The two general practice colleges, RACGP and ACRRM, both have pathways to Fellowship for non VR GPs that take into account their commitment to the profession, their past experience, and their involvement in continuing professional development. The RACGP offers a Practice Eligible Route to Fellowship, which is open to doctors who have at least four years of fulltime general practice experience with at least one of these years in Australia. Doctors following the Practice Eligible Route do a three-part practice-based assessment of their skills before being awarded FRACGP. Likewise, ACRRM offers an Independent Pathway to Fellowship for experienced GPs, which is delivered to doctors enrolled in the RVTS.

3.2.4 The impact of s19AA on OTDs’ ability to practise

Once an OTD becomes a permanent resident or citizen of Australia, they are subject to s19AA of the Act and, if they don’t have appropriate postgraduate qualifications, they need to be placed on a s3GA program in order to access Medicare benefits. The logic of this requirement is to ensure that doctors who remain permanently in the country have appropriate levels of qualifications.

Anomalies under s19AA mean that OTDs can suffer hardship and find it difficult to practice. Stakeholders described situations where a recent Australian permanent resident doctor, with a well established practice, may no longer be able to access Medicare rebates in that location due to becoming subject to the restrictions of s19AA of the Act. The result of situations like this is that doctors might need to leave their practice, or be unable to earn a satisfactory living unless they can access a suitable s3GA program.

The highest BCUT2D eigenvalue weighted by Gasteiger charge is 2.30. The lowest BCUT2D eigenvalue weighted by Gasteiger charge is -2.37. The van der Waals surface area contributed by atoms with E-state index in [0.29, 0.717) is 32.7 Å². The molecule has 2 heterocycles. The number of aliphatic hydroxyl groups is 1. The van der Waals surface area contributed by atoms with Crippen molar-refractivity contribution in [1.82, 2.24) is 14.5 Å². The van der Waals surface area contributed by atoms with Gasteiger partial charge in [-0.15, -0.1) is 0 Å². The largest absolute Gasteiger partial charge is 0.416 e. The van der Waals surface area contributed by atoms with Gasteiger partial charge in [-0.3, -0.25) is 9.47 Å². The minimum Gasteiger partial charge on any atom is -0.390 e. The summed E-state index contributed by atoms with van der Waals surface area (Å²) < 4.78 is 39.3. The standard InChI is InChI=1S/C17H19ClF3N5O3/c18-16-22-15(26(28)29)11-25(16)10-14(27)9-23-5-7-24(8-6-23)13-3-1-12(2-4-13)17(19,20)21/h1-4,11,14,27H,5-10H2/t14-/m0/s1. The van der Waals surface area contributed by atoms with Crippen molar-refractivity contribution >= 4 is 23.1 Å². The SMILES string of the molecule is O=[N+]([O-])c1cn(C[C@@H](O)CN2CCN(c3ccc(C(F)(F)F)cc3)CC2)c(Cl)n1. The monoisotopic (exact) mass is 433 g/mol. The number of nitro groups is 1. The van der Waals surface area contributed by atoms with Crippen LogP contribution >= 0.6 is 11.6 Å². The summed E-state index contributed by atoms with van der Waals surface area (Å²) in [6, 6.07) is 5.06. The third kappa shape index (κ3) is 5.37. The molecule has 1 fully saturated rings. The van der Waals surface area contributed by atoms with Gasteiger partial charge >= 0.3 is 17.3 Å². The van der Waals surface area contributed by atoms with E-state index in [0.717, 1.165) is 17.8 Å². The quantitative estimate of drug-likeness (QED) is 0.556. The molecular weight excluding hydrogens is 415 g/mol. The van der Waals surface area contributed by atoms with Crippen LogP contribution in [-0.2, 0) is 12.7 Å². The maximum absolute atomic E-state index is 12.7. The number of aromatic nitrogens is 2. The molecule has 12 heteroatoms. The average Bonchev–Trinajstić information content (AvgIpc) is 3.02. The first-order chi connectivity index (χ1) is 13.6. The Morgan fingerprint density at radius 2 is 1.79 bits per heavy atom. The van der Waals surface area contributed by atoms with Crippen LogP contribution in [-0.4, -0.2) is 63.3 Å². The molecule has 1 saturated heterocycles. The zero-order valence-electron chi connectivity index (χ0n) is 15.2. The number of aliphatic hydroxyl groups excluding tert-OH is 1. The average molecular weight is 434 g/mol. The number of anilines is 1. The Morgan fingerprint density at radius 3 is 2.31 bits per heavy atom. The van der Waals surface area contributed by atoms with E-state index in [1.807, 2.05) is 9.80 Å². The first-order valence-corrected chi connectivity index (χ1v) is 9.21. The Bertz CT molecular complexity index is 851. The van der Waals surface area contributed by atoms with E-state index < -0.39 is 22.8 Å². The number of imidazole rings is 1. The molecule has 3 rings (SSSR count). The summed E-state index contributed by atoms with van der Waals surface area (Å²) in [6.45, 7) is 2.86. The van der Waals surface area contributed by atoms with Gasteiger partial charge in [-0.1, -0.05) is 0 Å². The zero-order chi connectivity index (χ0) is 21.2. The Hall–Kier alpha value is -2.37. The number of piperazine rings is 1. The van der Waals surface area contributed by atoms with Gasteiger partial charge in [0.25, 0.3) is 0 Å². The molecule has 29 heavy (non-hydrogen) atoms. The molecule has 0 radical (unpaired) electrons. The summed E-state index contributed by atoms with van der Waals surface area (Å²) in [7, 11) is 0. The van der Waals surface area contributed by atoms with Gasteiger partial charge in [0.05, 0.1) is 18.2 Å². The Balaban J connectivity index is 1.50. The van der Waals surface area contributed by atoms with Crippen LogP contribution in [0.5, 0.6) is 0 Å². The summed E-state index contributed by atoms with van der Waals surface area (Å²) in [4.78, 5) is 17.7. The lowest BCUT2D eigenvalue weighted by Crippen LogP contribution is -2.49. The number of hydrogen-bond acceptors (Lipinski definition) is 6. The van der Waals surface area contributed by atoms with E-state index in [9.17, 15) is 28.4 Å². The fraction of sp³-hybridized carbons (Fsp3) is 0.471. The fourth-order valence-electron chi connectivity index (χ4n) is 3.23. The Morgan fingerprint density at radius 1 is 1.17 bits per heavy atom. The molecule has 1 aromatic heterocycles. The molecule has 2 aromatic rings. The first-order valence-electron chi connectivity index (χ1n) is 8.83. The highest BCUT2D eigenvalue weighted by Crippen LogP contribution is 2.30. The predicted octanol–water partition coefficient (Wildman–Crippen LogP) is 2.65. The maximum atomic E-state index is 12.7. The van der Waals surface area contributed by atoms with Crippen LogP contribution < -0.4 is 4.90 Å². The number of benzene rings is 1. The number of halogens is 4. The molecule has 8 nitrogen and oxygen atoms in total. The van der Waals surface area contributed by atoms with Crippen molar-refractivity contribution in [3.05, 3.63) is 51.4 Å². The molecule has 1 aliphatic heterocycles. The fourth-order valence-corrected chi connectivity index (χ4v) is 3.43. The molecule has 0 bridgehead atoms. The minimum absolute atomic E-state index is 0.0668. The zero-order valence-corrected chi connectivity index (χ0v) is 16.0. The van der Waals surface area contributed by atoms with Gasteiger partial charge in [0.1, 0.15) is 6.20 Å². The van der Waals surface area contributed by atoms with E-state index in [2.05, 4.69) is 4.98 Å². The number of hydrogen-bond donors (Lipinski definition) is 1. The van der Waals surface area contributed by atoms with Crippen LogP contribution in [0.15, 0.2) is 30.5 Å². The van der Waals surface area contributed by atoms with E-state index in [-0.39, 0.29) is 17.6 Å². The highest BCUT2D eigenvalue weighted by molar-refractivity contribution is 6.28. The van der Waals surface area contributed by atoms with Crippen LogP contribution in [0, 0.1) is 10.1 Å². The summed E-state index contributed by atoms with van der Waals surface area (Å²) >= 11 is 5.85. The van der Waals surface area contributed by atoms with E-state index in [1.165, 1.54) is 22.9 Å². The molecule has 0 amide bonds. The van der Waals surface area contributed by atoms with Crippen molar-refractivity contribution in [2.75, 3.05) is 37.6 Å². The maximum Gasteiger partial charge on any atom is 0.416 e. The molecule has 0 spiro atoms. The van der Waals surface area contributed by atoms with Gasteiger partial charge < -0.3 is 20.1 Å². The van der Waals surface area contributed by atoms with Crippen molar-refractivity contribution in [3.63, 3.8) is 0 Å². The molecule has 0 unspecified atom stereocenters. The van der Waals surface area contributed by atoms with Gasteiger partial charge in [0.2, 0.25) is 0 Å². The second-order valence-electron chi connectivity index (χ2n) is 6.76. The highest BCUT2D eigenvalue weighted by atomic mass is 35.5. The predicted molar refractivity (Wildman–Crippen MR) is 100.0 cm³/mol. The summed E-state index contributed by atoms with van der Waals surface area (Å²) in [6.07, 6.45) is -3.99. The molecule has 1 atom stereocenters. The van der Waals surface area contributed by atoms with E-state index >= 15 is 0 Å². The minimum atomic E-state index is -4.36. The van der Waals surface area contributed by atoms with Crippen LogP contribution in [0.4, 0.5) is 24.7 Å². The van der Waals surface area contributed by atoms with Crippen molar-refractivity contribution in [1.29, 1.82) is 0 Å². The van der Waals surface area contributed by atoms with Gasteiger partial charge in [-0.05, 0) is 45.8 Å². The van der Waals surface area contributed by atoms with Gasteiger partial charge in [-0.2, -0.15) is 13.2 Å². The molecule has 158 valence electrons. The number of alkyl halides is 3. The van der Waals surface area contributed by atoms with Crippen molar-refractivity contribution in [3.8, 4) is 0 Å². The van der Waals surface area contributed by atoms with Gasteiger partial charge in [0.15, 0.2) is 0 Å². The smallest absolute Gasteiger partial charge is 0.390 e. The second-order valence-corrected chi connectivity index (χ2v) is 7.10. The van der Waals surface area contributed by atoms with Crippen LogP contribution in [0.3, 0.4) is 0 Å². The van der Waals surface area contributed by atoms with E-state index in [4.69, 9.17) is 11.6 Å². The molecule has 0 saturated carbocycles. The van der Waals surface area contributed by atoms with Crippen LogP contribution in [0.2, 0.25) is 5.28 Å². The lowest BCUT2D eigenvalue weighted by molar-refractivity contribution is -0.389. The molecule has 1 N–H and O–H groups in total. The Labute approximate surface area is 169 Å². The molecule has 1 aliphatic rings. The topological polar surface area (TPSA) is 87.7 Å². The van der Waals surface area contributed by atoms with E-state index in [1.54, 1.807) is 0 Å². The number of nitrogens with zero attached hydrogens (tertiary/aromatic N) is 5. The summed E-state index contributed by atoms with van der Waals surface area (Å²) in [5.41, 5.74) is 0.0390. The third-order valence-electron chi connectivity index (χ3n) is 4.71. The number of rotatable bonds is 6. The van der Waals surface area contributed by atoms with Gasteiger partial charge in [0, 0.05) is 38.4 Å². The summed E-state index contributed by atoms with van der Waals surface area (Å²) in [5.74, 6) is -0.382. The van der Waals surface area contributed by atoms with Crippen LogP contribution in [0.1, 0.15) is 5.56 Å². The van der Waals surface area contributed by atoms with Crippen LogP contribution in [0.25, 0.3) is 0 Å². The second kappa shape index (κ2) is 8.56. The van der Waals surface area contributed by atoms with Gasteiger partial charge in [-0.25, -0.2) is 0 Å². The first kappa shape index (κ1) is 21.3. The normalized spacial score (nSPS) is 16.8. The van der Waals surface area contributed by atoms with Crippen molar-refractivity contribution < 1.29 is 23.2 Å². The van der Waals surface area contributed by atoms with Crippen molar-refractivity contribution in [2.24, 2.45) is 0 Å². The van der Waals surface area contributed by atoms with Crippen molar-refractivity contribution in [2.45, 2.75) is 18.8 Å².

Stakeholders expressed concern that maintenance of recognition on the vocational register can be influenced by the rules of individual Colleges, outside the need to keep up continuing professional development points. This issue has been raised with the Australian Medical Board who are currently developing a policy to address it.

3.2.5 Other issues

One result of s19AA is that doctors are less able to acquire training and skills to work in different but related work contexts or change their career pathways than was possible prior to 1996, for example, being able to move between emergency medicine and general practice. In regional Australia, where the bulk of emergency services are provided by GPs, this has led to challenges which ACRRM is addressing through its Fellowship program. The Australasian College of Emergency Medicine is considering offering additional diplomas that improve emergency medicine skills of other medical practitioners as a way of addressing this issue. Queensland Health has also introduced advanced specialist training in emergency medicine for generalists in the Queensland Health workforce.

An unintended consequence of s19AA is that many junior doctors have not had experience in general practice settings as part of their postgraduate training. Until the recent introduction of PGPPP, there has not been a dedicated workforce program that allows junior doctors’ access to Medicare rebates while working in general practice.